Please note currently under construction
For further Kinoeye reference pages please go to the: Kinoeye Reference Hub
Globalisation is a very important concept which helps to explain the state of the contemporary World. Media and Communications theorists have played an important role in developing the theories of globalisation going back to the work of Marshall McLuhan in the early 1960s. Globalisation itself can be broken down into several distinct spheres for the purposes of discussion. These spheres of course overlap in practice but it is useful to identify the spheres as economic, political, and cultural. If you have found this page and others associated with it as they are built, you are likely to have come from a films page. The importance of this more abstract work is to try and gain a more anchored understanding of what it is the fim makers are representing at the level of the underlying process which position particular human actors in these sorts of positions and which the film actors are portraying.
From Rocco and His Brothers 1960. Arrival in Milan carrying migrant labour from the Mezzogiorno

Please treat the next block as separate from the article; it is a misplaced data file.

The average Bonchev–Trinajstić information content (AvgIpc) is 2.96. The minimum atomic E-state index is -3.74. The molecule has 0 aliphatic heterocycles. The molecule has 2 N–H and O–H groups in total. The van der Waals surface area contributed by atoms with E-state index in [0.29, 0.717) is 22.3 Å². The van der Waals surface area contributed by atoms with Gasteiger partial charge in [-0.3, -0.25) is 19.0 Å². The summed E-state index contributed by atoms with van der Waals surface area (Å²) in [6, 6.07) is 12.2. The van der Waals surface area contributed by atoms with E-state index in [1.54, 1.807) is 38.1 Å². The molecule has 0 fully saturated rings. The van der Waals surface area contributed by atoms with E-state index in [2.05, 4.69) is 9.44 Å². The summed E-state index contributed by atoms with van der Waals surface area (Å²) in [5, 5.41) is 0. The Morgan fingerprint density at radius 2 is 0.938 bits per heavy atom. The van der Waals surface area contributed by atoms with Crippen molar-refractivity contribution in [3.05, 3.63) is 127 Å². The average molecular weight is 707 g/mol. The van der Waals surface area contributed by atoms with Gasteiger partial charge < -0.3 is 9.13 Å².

Whilst contemporary British cinema is currently perhaps the best in the World when it comes to representing these issues it should not be forgotten that other films have represented the economic and political processes which force migration and diaspora. Notable amongst these are Visconti's Rocco and his Brothers (1960) which charted through representing the developments in a single family the massive internal migration in Italy from south to north which was the basis of the Italian postwar 'economic miracle' , and Fassbinder's Fear Eats the Soul (1974) about the infamous Gastarbeiter economic system which existed in Germany and was crucial to its postwar economic re-development. By comparison Britain and France were reliant upon their colonies and empires which as they were breaking up also provided much needed labour upon which their postwar restructuring and development was based upon. Another film which shows the brutal exploitation of ordinary people especially women is Lucas Moodysson's Lilya 4-Ever based upon the true story of a Lithuanian teenage girl who gets trapped into the global sex-slave trade as the former Soviet Union is economically devastated by the shock therapy regime imposed by the Thatcher Reagan neo-liberal planners.